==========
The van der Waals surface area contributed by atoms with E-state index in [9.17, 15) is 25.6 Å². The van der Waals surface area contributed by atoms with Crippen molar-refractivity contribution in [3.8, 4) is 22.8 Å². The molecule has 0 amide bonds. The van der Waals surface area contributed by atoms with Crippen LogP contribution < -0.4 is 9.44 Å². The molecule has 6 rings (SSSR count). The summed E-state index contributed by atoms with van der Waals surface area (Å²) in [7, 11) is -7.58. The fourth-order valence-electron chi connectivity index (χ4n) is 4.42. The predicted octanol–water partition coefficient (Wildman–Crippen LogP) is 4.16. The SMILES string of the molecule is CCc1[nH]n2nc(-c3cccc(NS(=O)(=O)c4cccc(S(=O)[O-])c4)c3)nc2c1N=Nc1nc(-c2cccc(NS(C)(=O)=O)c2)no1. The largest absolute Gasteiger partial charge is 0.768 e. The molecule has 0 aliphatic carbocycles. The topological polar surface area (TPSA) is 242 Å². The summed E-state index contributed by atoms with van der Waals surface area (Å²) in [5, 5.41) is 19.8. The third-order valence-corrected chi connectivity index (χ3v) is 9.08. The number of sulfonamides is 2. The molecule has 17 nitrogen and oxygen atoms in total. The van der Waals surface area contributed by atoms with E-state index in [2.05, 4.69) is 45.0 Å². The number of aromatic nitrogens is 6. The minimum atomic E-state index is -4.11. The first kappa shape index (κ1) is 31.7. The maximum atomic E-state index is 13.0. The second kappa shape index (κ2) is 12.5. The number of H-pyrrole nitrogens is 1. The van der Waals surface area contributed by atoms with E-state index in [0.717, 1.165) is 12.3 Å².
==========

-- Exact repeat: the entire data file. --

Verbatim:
The van der Waals surface area contributed by atoms with E-state index in [9.17, 15) is 25.6 Å². The van der Waals surface area contributed by atoms with Crippen molar-refractivity contribution in [3.8, 4) is 22.8 Å². The molecule has 0 amide bonds. The van der Waals surface area contributed by atoms with Crippen LogP contribution < -0.4 is 9.44 Å². The molecule has 6 rings (SSSR count). The summed E-state index contributed by atoms with van der Waals surface area (Å²) in [7, 11) is -7.58. The fourth-order valence-electron chi connectivity index (χ4n) is 4.42. The predicted octanol–water partition coefficient (Wildman–Crippen LogP) is 4.16. The SMILES string of the molecule is CCc1[nH]n2nc(-c3cccc(NS(=O)(=O)c4cccc(S(=O)[O-])c4)c3)nc2c1N=Nc1nc(-c2cccc(NS(C)(=O)=O)c2)no1. The largest absolute Gasteiger partial charge is 0.768 e. The molecule has 0 aliphatic carbocycles. The topological polar surface area (TPSA) is 242 Å². The summed E-state index contributed by atoms with van der Waals surface area (Å²) in [5, 5.41) is 19.8. The third-order valence-corrected chi connectivity index (χ3v) is 9.08. The number of sulfonamides is 2. The molecule has 17 nitrogen and oxygen atoms in total. The van der Waals surface area contributed by atoms with E-state index in [2.05, 4.69) is 45.0 Å². The number of aromatic nitrogens is 6. The minimum atomic E-state index is -4.11. The first kappa shape index (κ1) is 31.7. The maximum atomic E-state index is 13.0. The second kappa shape index (κ2) is 12.5. The number of H-pyrrole nitrogens is 1. The van der Waals surface area contributed by atoms with E-state index in [0.717, 1.165) is 12.3 Å².